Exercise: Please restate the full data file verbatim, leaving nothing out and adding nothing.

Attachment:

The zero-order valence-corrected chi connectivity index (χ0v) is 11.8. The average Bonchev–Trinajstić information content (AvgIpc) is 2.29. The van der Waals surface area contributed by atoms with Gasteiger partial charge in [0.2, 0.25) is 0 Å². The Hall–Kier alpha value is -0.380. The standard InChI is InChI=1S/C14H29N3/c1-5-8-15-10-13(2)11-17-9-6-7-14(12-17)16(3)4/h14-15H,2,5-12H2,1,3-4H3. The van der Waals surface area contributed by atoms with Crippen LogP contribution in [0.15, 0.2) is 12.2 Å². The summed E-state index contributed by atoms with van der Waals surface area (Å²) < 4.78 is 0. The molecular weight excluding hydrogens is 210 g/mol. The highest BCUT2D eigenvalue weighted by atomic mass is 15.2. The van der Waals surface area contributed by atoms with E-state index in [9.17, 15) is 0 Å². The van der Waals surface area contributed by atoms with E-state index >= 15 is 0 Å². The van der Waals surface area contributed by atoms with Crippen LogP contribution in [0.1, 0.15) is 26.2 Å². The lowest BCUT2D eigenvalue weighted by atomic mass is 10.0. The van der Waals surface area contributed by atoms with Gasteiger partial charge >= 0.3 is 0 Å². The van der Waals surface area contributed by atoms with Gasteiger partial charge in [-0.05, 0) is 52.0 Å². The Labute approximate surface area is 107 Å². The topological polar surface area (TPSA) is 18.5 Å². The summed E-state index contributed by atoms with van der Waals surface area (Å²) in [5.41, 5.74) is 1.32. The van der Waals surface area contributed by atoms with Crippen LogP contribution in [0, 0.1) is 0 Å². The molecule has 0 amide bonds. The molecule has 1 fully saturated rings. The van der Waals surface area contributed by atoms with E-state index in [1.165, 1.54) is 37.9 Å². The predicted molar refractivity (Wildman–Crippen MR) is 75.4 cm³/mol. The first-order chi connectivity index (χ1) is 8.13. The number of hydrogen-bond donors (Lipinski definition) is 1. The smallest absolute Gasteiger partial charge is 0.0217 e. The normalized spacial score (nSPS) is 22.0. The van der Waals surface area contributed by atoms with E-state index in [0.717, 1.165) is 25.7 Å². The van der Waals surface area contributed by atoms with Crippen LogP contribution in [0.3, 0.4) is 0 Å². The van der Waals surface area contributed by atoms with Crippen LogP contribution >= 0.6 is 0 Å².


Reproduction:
The zero-order valence-corrected chi connectivity index (χ0v) is 11.8. The average Bonchev–Trinajstić information content (AvgIpc) is 2.29. The van der Waals surface area contributed by atoms with Gasteiger partial charge in [0.2, 0.25) is 0 Å². The Hall–Kier alpha value is -0.380. The standard InChI is InChI=1S/C14H29N3/c1-5-8-15-10-13(2)11-17-9-6-7-14(12-17)16(3)4/h14-15H,2,5-12H2,1,3-4H3. The van der Waals surface area contributed by atoms with Crippen LogP contribution in [0.15, 0.2) is 12.2 Å². The summed E-state index contributed by atoms with van der Waals surface area (Å²) < 4.78 is 0. The molecular weight excluding hydrogens is 210 g/mol. The highest BCUT2D eigenvalue weighted by atomic mass is 15.2. The van der Waals surface area contributed by atoms with E-state index in [9.17, 15) is 0 Å². The van der Waals surface area contributed by atoms with E-state index >= 15 is 0 Å². The van der Waals surface area contributed by atoms with Crippen LogP contribution in [0.1, 0.15) is 26.2 Å². The lowest BCUT2D eigenvalue weighted by atomic mass is 10.0. The van der Waals surface area contributed by atoms with Gasteiger partial charge >= 0.3 is 0 Å². The van der Waals surface area contributed by atoms with Gasteiger partial charge in [-0.05, 0) is 52.0 Å². The Labute approximate surface area is 107 Å². The topological polar surface area (TPSA) is 18.5 Å². The summed E-state index contributed by atoms with van der Waals surface area (Å²) in [5.41, 5.74) is 1.32. The van der Waals surface area contributed by atoms with Crippen LogP contribution in [0, 0.1) is 0 Å². The molecule has 0 amide bonds. The molecule has 1 fully saturated rings. The van der Waals surface area contributed by atoms with E-state index in [1.165, 1.54) is 37.9 Å². The predicted molar refractivity (Wildman–Crippen MR) is 75.4 cm³/mol. The first-order chi connectivity index (χ1) is 8.13. The number of hydrogen-bond donors (Lipinski definition) is 1. The smallest absolute Gasteiger partial charge is 0.0217 e. The normalized spacial score (nSPS) is 22.0. The van der Waals surface area contributed by atoms with E-state index in [0.717, 1.165) is 25.7 Å². The van der Waals surface area contributed by atoms with Crippen LogP contribution in [0.3, 0.4) is 0 Å². The van der Waals surface area contributed by atoms with Crippen LogP contribution >= 0.6 is 0 Å².